In the early 1970ies, while studying in Munich, I ended up at Siemens AG. I was a working student at Kopp-Strasse. My office was there and our tests were done at the Feurich Building IT Laboratory. The Kopp-Strasse was beyond the “Hofmannstrasse” compound, the Feurich Building inside.
Siemens was a wonderful enterprise. Perhaps it is (was) The German Enterprise.
Our motto was “building high technology for and with everything that is related to electricity”. There were more than 20 sectors, and every one of them did exceptional technological work. We complemented each other in a synergetic way. In addition, the entire enterprise was under excellent business leadership.
In the technological areas, there was an atmosphere of departure. The challenges were never big enough and the solutions were absolute works of genius.
In those days, the directors were very approachable. One of them described his view of his role as follows:
“Most of the more than 25 Siemens AG departments are doing economically very well. There are a few that need a little extra help. It is my job to make those strong again. I am not worried that there will be a day when I no longer have any work, because it is quite normal that another “strong” sector will need a little support at some time”.
To me, that sounded plausible. Such is life, also business life. There is no such thing as continuing top performance. Consequently, it is also quite normal that one sector or another will occasionally need some support.
I admired the economic strength and the exceptional business competence of the enterprise as a total unit. That was something that clearly distinguished us – Siemens – from the competition, such as AEG or Telefunken. As far as D was concerned, also from Nixdorf. And when occasionally some people lovingly and with irony called Siemens “a bank with an electronics sub-sector”, then this was not something I found so bad. It is quite a good idea for an enterprise to have “the funny stuff”.
Their mentality, at least as far as engineering areas were concerned, fascinated me. We worked in the same way as employees at google later told me they worked (during the good years). There were huge technological challenges, a high degree of self-responsibility and a faire error tolerance in case of failure. In addition, they had a clear reporting strategy without any restrictive processes and roles. Those were virtues that catapulted us to the front in technology. And we were (often more than) at eye-level with IBM and the other mostly US competition. The few European competitors had been left behind a long time ago, anyway.
In the late 1970ies, I was a tenured Siemens employee. In 1980, they also sent me to Neuperlach. And then I soon left the enterprise. Because the aforementioned virtues were getting lost.
They defined roles and introduced processes. Bureaucracy became the domineering factor and all decisions were made with a strong consideration of the shareholder value. A huge wave of paralysis was combined with irrational planning approaches, thus making it harder and harder, if not impossible, to work successfully. This is how a great technology went down the river.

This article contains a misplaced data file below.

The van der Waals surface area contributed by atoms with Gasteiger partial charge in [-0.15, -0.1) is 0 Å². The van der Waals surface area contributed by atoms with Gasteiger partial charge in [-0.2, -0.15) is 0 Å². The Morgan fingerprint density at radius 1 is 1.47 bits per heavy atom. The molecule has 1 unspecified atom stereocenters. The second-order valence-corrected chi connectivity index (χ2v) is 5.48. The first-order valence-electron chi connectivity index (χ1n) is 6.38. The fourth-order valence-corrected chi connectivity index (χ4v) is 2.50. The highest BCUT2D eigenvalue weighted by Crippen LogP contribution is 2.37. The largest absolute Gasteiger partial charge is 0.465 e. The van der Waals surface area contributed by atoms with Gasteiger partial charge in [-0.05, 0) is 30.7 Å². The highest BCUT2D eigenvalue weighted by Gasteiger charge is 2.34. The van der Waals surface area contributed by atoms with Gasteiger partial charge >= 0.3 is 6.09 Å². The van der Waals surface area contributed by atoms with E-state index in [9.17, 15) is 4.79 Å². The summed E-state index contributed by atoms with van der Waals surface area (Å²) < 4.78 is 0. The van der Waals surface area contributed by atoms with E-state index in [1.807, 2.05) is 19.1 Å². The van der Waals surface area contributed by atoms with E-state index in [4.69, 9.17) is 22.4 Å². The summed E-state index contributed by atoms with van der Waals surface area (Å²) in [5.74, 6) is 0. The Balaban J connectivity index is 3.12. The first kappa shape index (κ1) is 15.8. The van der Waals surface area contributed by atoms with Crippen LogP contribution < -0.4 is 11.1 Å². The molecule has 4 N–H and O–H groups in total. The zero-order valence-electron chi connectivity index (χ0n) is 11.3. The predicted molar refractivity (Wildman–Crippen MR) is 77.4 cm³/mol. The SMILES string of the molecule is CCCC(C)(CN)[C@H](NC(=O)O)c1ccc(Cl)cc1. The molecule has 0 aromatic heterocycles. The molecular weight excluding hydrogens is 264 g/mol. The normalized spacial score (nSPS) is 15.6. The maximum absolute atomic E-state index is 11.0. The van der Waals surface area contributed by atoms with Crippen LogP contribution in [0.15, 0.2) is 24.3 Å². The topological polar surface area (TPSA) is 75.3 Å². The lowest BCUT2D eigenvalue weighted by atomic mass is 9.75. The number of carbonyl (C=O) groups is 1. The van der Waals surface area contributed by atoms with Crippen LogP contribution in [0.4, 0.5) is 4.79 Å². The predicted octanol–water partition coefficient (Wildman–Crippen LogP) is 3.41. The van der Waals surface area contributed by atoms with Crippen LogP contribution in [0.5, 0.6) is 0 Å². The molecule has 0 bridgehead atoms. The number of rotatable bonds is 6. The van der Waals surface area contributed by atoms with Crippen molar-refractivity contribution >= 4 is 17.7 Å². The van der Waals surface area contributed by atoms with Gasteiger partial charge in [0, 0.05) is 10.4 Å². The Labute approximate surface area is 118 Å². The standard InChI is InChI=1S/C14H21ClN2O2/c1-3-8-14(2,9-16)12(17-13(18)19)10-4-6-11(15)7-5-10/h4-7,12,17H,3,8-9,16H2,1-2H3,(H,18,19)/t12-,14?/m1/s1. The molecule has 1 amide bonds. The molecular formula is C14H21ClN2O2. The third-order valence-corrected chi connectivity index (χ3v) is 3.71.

After having founded my own enterprise, I did a lot of business with Siemens. Initially this was an excellent situation. Siemens was an honest customer and business partner. I can tell and already have told you many positive stories about it.
In the 1990ies, the climate started changing more and more for the providers, too. The providers came up with a nice German bonmot: “Partnerschaft ist, wenn der Partner schafft“. (If the partner does the work, they call it partnership). This is also something I could tell many stories about.
Then, the distance between me, and the same is true for InterFace, and Siemens grew. As the years went by, I followed the decline of the biggest German enterprise in the third millennium. Thus, the pain I, as an original Siemens person, felt became less and less and was finally relieved to some extent by a morbid joy of seeing a sick system collapse.
Now, in 2018, there are again exciting news from the one-time electronics concern. A new enterprise organisation is under way. They want to become „meaning oriented“. But what exactly does that mean?
Incidentally, all the stakeholders are to benefit – but above all, they mean the shareholders, then to some extent the customers, the people who work in the enterprise, the providers and the external social systems. It seems that Siemens did not learn a lot from what they saw in the last decades, because those decades show that this is not how it works.
The emotional distance between me and Siemens has grown. Today, I can look upon Siemens with more serenity than a few years ago. And I notice:
Again, the employees are verbally made the ”centre“. And there they are more in the way than anything else.
The first priority is given to the shareholder, i.e. the international capital. As I see it, Siemens wants to tread on a path that I already saw several other enterprises take.
You divide an enterprise into two (here: three) parts and take the new enterprises to the stock exchange. As soon as each of the enterprises alone has a higher stock exchange value than the old one ever had – the champagne corks can fly. This is especially true for the capital.
It is a totally different story what will become of the three successor concerns. However, it will have nothing to do with the old Siemens company.
Well, this is neither here nor there, because the times when they said “we produce everything that has something to do with electricity” are history. Which is also true for the other German enterprises that, with their more or less enthusiastic employees (and many guest workers) created the “economic miracle”.
(Translated by EG